Everytime, every year when the International Women's day arrives, I am invited to write articles and essays on freedom with attractive prices thrown at my disposal. Ofttimes, I have wondered how has writing my anger down helped in any way when the Indian woman's freedom is worse than what it used to be in the medieval age. I really do not know why I decided to do this post, and what good will it be? Will any of the higher authorities take note of all this pain that we women are wearing on our sleeves or will be just be another post pinned to my facebook wall and tweeted to my Twitter followers.
Or should Women's day  be another cycle of commercialism where in a free lunch or a discount at the favourite label of my choice will make my day. 

I don't want this Women's day to be just another of those days when I can go and enjoy with my female friends or get a discount at my favourite designer label. I don't want this Women's day to be another day, when we are told that Indian culture is to dress down and not have a social life like the superior sex of this country enjoy. I do not want this to be another Women's day when patriarchal strictures continue to bind my hands and feet in deadlines.

I want this to be a day from where on, I won't have to think ten times before going out for a walk on my own, in the evening. A day that will mark an era of emancipation where in we will be able to breathe without a shudder in our lungs. I truly want this women's day to be the movement of a ONE BILLION RISING AND NOT ONE BILLION FALLING. 

This wait seems to be endless, until then it is not a Happy Women's day for me. It is just another day when hundreds of nameless female foetuses will be tossed into dustbins and  girls barely into their puberty will be celebrating their marriages without an inkling of what is happening to them. . It is just another day when a woman will be raped by her husband endlessly and she wouldn’t know where to knock to seek justice.It is just another day when rapes will continue to happen and I'll go to work stigmatized by fear and will come home before eight pm, thanking my stars that it wasn't me, one of those hundreds who are still awaiting to be heard. Only if I am that lucky.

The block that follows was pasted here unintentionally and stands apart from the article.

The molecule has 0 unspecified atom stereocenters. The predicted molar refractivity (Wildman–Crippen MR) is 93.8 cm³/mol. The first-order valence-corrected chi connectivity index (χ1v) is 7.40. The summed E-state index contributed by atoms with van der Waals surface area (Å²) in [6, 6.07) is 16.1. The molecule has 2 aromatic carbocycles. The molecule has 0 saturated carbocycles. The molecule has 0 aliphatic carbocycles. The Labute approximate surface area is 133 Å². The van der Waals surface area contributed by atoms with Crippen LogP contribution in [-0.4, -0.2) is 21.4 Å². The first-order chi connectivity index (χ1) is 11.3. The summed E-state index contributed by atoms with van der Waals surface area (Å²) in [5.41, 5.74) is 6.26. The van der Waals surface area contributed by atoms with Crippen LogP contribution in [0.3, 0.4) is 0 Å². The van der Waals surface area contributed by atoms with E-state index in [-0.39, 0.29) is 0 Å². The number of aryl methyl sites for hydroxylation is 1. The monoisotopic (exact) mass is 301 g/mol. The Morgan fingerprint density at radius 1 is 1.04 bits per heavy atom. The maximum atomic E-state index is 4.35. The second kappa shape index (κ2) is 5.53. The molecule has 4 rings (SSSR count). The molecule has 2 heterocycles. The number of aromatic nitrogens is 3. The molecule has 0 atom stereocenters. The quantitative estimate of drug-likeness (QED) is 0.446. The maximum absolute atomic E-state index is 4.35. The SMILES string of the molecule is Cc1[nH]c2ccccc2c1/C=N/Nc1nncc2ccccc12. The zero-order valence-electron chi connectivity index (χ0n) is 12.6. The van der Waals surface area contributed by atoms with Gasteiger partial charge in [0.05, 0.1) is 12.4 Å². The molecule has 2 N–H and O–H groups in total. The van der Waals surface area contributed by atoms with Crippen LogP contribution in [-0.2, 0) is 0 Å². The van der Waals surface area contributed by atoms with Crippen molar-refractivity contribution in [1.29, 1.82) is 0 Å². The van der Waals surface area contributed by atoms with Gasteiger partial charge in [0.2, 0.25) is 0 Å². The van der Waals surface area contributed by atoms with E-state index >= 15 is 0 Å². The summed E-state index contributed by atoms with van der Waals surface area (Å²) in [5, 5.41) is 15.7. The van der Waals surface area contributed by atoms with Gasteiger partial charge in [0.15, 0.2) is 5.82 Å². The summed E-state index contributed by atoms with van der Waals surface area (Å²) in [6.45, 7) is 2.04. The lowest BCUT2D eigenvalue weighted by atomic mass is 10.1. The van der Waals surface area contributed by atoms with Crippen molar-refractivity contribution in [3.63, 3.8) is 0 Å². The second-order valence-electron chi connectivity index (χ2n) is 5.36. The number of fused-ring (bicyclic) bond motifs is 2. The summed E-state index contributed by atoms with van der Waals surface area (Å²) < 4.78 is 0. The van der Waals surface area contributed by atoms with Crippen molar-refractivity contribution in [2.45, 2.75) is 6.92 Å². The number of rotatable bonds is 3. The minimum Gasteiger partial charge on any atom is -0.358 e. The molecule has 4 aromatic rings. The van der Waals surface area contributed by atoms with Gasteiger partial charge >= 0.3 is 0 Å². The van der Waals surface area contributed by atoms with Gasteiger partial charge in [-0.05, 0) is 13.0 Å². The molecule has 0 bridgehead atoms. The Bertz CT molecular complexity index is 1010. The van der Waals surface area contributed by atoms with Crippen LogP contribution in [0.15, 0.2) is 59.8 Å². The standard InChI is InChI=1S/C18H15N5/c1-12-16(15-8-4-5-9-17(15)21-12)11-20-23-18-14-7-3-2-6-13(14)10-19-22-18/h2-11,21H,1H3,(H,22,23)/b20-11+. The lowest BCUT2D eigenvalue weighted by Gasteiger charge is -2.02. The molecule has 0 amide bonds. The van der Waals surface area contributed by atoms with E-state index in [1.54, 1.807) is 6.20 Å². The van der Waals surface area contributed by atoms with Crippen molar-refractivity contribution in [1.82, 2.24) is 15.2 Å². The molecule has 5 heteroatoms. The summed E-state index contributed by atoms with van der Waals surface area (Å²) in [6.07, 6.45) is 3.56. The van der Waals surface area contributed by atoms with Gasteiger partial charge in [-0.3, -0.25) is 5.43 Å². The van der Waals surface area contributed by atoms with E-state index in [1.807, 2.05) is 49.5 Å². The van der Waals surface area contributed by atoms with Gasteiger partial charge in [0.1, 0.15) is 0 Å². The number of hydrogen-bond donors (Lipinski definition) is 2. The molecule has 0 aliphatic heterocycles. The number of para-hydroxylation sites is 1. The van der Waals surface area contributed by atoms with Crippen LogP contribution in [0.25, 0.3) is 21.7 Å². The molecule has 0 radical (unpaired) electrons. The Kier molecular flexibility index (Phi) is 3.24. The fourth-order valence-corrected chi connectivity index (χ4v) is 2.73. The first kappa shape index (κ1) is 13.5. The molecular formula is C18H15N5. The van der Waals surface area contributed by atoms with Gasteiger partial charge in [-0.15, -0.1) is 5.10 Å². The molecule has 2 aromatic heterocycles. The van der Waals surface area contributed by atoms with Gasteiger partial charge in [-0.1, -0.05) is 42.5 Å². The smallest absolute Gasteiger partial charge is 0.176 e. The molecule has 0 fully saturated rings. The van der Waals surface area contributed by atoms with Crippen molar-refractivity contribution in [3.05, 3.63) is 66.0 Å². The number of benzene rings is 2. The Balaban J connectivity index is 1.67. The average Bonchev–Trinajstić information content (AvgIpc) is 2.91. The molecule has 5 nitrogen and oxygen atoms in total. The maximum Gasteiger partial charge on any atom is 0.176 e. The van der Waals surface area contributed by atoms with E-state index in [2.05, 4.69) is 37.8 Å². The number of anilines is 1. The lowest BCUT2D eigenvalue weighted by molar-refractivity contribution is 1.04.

Hrishikesh Bawa said...

I hear you. For everything that happens to women, people blame women.

A woman gets whistled, ogled or groped and people tell that she must have been wearing provocative clothes for that.

If she is raped, she asked for it.

If she asks questions, she should mind her own business. If she doesn't talk much then she is chup chaap and reserved.

If she hangs out with male friends then she is a slut. If she keeps to her self then she is antisocial.

I have a friend, who is the youngest brother after 4 sisters. All his sisters (youngest sis is older by 4 years) call him bhaiya while he calls them all by names.

People aren't ready to believe that women are equal humans

Anonymous said...

What you have written is very well put forth. It's sad how this day has been commercialized and asked to be 'celebrated' when the situation is totally the opposite. The statistics speak loud and clear. Was so shocked to read the appalling numbers you have shared.

You are making a difference - drop-by-drop in this vast ocean - by writing and spreading awareness. The fight for equality should not be forgotten. Also, your words will affect readers' subconscious and unknowingly but surely influence their thoughts and actions for the better.

rinzu rajan said...

Thank you Bawajee, for your kind visit! Being a woman in a country like India is a challenge that we live with everyday!

Thank you Dfsk, Happy that you liked it! :)